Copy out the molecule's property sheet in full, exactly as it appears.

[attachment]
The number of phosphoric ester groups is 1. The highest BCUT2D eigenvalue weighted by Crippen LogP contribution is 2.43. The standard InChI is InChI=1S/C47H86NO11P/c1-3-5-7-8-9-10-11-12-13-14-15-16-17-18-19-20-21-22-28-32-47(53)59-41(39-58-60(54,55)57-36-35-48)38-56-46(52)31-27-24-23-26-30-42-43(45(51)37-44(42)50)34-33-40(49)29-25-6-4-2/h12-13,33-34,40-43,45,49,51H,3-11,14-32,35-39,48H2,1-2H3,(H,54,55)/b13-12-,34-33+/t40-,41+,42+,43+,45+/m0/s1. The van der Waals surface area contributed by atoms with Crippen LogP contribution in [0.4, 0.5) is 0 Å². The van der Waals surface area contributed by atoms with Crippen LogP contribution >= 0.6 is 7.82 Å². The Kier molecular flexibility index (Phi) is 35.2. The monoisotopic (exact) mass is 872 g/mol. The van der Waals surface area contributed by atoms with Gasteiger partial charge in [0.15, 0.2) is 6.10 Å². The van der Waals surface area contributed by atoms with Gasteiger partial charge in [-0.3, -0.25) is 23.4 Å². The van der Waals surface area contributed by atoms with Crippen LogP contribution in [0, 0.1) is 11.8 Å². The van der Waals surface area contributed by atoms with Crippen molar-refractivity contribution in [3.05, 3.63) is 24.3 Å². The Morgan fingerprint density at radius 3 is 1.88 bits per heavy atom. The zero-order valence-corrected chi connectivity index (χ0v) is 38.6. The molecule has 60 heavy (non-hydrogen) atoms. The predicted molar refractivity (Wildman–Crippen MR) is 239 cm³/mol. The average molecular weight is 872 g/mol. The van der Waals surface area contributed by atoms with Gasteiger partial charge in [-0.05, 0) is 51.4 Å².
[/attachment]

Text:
The number of phosphoric ester groups is 1. The highest BCUT2D eigenvalue weighted by Crippen LogP contribution is 2.43. The standard InChI is InChI=1S/C47H86NO11P/c1-3-5-7-8-9-10-11-12-13-14-15-16-17-18-19-20-21-22-28-32-47(53)59-41(39-58-60(54,55)57-36-35-48)38-56-46(52)31-27-24-23-26-30-42-43(45(51)37-44(42)50)34-33-40(49)29-25-6-4-2/h12-13,33-34,40-43,45,49,51H,3-11,14-32,35-39,48H2,1-2H3,(H,54,55)/b13-12-,34-33+/t40-,41+,42+,43+,45+/m0/s1. The van der Waals surface area contributed by atoms with Crippen LogP contribution in [0.4, 0.5) is 0 Å². The van der Waals surface area contributed by atoms with Crippen LogP contribution >= 0.6 is 7.82 Å². The Kier molecular flexibility index (Phi) is 35.2. The monoisotopic (exact) mass is 872 g/mol. The van der Waals surface area contributed by atoms with Gasteiger partial charge in [0.15, 0.2) is 6.10 Å². The van der Waals surface area contributed by atoms with Gasteiger partial charge in [-0.3, -0.25) is 23.4 Å². The van der Waals surface area contributed by atoms with Crippen LogP contribution in [0, 0.1) is 11.8 Å². The van der Waals surface area contributed by atoms with Crippen molar-refractivity contribution in [3.05, 3.63) is 24.3 Å². The Morgan fingerprint density at radius 3 is 1.88 bits per heavy atom. The zero-order valence-corrected chi connectivity index (χ0v) is 38.6. The molecule has 60 heavy (non-hydrogen) atoms. The predicted molar refractivity (Wildman–Crippen MR) is 239 cm³/mol. The average molecular weight is 872 g/mol. The van der Waals surface area contributed by atoms with Gasteiger partial charge in [-0.05, 0) is 51.4 Å².